Gladiolus is the perfect flower to celebrate Father’s Day because it symbolizes strength of character. These flowers look like a sword with their tall stalks. Hence, they’re named after the gladiators.
Here in my hometown, we called this flower by its genus name, Gladiolus. Though I know in some countries, they call this plant with names such as Sword Lily or Corn Lily.
Whatever they’re called, gardeners like me have room for these plants because they produce one of the most attractive garden flowers. Also, floral arrangers like Gladioli for their beautiful cut flowers last well.
On cue, my golden-yellow Gladiolus flowers started to bloom last Thursday, June 16, 2011. They’re just in time for Father’s Day. In the photos above, the petals reflected the early morning sunlight. It may be scentless but its attractive petals with orange blotches around the edges compensate for its lack of smell.
Gladiolus are perennial plants. They are members of the iris family. The flowers bloom throughout most of July and August. The yellow, orange and red-orange Gladioli in my garden are yet to bloom hopefully in the coming weeks.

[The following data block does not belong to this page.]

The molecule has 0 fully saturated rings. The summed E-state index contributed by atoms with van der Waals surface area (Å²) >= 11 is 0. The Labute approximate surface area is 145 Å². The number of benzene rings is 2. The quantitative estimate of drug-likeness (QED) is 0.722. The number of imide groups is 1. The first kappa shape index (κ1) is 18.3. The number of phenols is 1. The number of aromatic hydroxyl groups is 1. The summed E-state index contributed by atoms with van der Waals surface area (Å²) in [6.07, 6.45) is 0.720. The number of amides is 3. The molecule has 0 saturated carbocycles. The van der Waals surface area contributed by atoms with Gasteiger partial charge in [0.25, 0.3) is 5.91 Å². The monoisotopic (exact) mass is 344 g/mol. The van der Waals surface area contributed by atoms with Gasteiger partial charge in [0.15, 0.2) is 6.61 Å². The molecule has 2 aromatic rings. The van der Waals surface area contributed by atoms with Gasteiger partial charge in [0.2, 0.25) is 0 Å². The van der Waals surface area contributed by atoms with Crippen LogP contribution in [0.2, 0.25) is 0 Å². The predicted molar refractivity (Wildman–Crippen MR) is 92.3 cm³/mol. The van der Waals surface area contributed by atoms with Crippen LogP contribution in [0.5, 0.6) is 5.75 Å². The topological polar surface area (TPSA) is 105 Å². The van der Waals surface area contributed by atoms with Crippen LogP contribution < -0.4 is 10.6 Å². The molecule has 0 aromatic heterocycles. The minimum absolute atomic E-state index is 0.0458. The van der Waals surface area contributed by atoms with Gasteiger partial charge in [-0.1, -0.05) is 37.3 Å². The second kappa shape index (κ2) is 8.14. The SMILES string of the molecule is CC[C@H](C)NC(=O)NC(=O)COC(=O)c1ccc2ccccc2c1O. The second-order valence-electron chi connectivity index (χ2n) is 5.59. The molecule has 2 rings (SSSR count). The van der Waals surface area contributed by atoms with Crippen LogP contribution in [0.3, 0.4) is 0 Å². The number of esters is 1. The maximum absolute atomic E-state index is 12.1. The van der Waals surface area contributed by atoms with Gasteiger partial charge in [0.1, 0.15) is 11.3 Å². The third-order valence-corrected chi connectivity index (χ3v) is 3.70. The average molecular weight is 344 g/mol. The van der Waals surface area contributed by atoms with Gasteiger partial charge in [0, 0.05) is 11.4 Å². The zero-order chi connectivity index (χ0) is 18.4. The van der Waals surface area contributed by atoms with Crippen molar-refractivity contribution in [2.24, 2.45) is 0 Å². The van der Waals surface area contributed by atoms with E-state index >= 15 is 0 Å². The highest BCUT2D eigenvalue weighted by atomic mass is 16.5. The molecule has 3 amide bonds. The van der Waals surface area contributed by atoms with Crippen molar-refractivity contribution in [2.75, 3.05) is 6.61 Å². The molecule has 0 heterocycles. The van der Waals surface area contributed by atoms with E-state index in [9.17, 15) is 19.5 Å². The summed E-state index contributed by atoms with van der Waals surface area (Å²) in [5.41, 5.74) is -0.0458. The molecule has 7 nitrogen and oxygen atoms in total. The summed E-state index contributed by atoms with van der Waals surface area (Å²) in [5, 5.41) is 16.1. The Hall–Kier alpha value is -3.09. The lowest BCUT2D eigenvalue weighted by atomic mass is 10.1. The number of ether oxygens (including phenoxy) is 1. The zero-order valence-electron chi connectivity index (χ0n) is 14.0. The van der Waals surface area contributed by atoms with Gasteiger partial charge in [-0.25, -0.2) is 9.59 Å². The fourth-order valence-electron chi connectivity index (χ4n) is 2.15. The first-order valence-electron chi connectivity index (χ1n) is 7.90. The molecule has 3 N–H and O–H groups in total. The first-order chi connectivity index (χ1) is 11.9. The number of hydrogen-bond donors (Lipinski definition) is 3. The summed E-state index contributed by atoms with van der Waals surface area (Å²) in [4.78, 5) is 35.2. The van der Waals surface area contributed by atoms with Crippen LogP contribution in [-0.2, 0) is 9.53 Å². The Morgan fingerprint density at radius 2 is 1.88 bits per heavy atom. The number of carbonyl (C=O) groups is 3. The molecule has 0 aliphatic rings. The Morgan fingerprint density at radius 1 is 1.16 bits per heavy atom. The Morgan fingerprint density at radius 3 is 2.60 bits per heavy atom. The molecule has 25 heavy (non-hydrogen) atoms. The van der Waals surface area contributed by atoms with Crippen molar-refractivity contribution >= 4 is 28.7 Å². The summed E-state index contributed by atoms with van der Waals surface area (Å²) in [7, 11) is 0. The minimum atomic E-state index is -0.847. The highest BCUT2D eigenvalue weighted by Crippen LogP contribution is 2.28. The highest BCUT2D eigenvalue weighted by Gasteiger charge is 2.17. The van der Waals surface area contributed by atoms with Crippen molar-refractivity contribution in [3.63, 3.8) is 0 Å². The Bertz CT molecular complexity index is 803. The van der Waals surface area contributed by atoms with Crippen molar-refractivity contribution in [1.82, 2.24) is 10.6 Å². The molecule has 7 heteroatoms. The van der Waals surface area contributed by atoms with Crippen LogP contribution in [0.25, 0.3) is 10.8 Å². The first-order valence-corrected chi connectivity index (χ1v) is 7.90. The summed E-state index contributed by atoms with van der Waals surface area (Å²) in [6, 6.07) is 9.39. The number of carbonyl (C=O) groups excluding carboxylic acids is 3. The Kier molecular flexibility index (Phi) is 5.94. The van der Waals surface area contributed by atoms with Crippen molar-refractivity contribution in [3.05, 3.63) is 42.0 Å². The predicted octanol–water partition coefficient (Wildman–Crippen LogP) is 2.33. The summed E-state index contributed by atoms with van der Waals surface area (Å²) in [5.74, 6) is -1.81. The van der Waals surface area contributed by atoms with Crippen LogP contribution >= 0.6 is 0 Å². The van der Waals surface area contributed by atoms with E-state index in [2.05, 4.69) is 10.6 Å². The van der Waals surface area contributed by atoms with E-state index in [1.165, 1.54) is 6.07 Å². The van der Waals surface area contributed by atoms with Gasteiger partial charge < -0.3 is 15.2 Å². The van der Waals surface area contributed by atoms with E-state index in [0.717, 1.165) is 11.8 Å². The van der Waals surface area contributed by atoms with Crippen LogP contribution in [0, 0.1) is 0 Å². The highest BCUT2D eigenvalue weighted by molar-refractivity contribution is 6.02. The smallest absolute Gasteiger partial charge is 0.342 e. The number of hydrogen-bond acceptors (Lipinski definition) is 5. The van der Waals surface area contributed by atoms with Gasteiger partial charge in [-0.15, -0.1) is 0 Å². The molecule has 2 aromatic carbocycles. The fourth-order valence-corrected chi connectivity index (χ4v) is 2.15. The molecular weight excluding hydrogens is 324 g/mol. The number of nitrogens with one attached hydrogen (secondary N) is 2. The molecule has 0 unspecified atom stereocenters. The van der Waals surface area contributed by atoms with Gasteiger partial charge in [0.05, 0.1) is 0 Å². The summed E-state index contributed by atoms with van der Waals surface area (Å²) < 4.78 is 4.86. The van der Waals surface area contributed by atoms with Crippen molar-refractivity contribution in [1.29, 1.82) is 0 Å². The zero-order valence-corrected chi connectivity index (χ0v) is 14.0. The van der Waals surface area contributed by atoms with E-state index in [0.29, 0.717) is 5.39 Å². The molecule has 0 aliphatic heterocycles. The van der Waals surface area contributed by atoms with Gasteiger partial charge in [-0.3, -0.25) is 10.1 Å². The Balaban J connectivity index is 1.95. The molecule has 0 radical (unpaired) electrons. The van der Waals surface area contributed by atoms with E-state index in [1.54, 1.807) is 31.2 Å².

I planted them near the fence because strong winds may damage the plants and knock them over. Despite my good intention to keep it safe, the plant poked its flower stalk out of the safe zone. They must’ve been in pursuit of the sun.
They are easy to grow. After the flowering period, I usually uproot the plant then remove the roots and the stalk, leaving the corm. Then,I would air dry the corm for 15 days.
When a 1 inch soot develops on top of the corm, I put it 2 inches beneath the sandy loam soil I’ve prepared. I don’t forget to water it frequently.
After 45 days from planting, it would bloom again.